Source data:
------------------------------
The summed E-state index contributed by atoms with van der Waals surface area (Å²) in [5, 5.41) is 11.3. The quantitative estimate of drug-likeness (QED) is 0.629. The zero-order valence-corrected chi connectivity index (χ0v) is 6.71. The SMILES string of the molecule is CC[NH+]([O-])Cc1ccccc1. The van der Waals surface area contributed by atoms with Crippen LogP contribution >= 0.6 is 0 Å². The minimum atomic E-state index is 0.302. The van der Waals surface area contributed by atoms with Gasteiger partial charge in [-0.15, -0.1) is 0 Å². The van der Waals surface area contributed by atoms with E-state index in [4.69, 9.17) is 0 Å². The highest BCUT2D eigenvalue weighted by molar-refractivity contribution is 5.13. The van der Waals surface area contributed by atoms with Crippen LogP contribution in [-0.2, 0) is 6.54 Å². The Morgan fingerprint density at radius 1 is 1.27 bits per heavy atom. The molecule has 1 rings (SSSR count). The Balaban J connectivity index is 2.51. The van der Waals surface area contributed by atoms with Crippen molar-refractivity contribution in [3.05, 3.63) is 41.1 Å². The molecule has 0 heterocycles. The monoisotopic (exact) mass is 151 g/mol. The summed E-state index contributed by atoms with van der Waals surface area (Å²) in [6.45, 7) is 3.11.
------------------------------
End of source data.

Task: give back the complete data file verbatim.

The summed E-state index contributed by atoms with van der Waals surface area (Å²) in [5, 5.41) is 11.3. The quantitative estimate of drug-likeness (QED) is 0.629. The zero-order valence-corrected chi connectivity index (χ0v) is 6.71. The SMILES string of the molecule is CC[NH+]([O-])Cc1ccccc1. The van der Waals surface area contributed by atoms with Crippen LogP contribution >= 0.6 is 0 Å². The minimum atomic E-state index is 0.302. The van der Waals surface area contributed by atoms with Gasteiger partial charge in [-0.15, -0.1) is 0 Å². The van der Waals surface area contributed by atoms with E-state index in [4.69, 9.17) is 0 Å². The highest BCUT2D eigenvalue weighted by molar-refractivity contribution is 5.13. The van der Waals surface area contributed by atoms with Crippen LogP contribution in [-0.2, 0) is 6.54 Å². The Morgan fingerprint density at radius 1 is 1.27 bits per heavy atom. The molecule has 1 rings (SSSR count). The Balaban J connectivity index is 2.51. The van der Waals surface area contributed by atoms with Crippen molar-refractivity contribution in [3.05, 3.63) is 41.1 Å². The molecule has 0 heterocycles. The monoisotopic (exact) mass is 151 g/mol. The summed E-state index contributed by atoms with van der Waals surface area (Å²) in [6.45, 7) is 3.11.